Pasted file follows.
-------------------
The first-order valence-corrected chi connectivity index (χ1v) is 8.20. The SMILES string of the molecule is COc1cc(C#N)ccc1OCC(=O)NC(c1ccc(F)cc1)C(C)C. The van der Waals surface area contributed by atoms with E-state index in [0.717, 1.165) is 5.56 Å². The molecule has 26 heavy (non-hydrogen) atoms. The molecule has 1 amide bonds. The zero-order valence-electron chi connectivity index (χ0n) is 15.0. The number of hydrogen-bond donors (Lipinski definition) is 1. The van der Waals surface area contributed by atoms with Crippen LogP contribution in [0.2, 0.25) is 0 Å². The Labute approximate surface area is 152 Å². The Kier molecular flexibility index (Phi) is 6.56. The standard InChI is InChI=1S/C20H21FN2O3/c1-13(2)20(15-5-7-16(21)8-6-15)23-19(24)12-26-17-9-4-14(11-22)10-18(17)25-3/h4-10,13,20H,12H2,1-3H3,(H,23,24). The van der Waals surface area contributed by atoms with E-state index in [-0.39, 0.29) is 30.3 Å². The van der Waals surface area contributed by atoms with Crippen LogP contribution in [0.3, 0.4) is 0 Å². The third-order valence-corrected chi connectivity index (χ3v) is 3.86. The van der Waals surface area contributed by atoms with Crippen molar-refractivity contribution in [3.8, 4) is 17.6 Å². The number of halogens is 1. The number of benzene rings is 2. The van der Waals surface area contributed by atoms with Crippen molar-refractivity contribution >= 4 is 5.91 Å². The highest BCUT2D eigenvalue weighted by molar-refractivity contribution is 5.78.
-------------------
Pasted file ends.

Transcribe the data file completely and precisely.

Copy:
The first-order valence-corrected chi connectivity index (χ1v) is 8.20. The SMILES string of the molecule is COc1cc(C#N)ccc1OCC(=O)NC(c1ccc(F)cc1)C(C)C. The van der Waals surface area contributed by atoms with E-state index in [0.717, 1.165) is 5.56 Å². The molecule has 26 heavy (non-hydrogen) atoms. The molecule has 1 amide bonds. The zero-order valence-electron chi connectivity index (χ0n) is 15.0. The number of hydrogen-bond donors (Lipinski definition) is 1. The van der Waals surface area contributed by atoms with Crippen LogP contribution in [0.2, 0.25) is 0 Å². The Labute approximate surface area is 152 Å². The Kier molecular flexibility index (Phi) is 6.56. The standard InChI is InChI=1S/C20H21FN2O3/c1-13(2)20(15-5-7-16(21)8-6-15)23-19(24)12-26-17-9-4-14(11-22)10-18(17)25-3/h4-10,13,20H,12H2,1-3H3,(H,23,24). The van der Waals surface area contributed by atoms with E-state index in [-0.39, 0.29) is 30.3 Å². The van der Waals surface area contributed by atoms with Crippen LogP contribution in [0.3, 0.4) is 0 Å². The third-order valence-corrected chi connectivity index (χ3v) is 3.86. The van der Waals surface area contributed by atoms with Crippen molar-refractivity contribution in [3.8, 4) is 17.6 Å². The number of halogens is 1. The number of benzene rings is 2. The van der Waals surface area contributed by atoms with Crippen molar-refractivity contribution >= 4 is 5.91 Å². The highest BCUT2D eigenvalue weighted by molar-refractivity contribution is 5.78.